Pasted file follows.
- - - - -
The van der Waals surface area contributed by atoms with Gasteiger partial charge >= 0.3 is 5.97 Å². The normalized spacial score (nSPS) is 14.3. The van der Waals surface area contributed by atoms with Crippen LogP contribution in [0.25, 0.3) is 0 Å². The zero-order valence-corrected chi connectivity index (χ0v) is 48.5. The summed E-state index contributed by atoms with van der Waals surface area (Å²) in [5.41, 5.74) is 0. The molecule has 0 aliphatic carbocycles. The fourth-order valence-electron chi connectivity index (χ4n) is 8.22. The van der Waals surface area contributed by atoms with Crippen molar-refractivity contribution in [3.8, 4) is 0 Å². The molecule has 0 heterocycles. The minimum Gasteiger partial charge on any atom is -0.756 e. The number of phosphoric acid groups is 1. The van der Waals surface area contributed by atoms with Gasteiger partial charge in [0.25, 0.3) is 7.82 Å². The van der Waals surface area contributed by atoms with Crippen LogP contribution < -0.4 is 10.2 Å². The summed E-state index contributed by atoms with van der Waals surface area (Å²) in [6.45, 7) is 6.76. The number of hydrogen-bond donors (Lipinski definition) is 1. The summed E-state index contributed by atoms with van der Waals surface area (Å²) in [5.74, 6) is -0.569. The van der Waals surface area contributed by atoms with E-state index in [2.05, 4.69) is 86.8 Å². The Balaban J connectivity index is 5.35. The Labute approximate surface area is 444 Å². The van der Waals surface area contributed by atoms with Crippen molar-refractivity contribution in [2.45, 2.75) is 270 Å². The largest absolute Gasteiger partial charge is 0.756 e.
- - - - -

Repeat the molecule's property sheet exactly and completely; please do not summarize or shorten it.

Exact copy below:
The van der Waals surface area contributed by atoms with Gasteiger partial charge >= 0.3 is 5.97 Å². The normalized spacial score (nSPS) is 14.3. The van der Waals surface area contributed by atoms with Crippen LogP contribution in [0.25, 0.3) is 0 Å². The zero-order valence-corrected chi connectivity index (χ0v) is 48.5. The summed E-state index contributed by atoms with van der Waals surface area (Å²) in [5.41, 5.74) is 0. The molecule has 0 aliphatic carbocycles. The fourth-order valence-electron chi connectivity index (χ4n) is 8.22. The van der Waals surface area contributed by atoms with Crippen molar-refractivity contribution in [3.8, 4) is 0 Å². The molecule has 0 heterocycles. The minimum Gasteiger partial charge on any atom is -0.756 e. The number of phosphoric acid groups is 1. The van der Waals surface area contributed by atoms with Gasteiger partial charge in [0.25, 0.3) is 7.82 Å². The van der Waals surface area contributed by atoms with Crippen LogP contribution < -0.4 is 10.2 Å². The summed E-state index contributed by atoms with van der Waals surface area (Å²) in [6.45, 7) is 6.76. The number of hydrogen-bond donors (Lipinski definition) is 1. The summed E-state index contributed by atoms with van der Waals surface area (Å²) in [5.74, 6) is -0.569. The van der Waals surface area contributed by atoms with E-state index in [2.05, 4.69) is 86.8 Å². The Balaban J connectivity index is 5.35. The Labute approximate surface area is 444 Å². The van der Waals surface area contributed by atoms with Crippen molar-refractivity contribution in [2.45, 2.75) is 270 Å². The largest absolute Gasteiger partial charge is 0.756 e.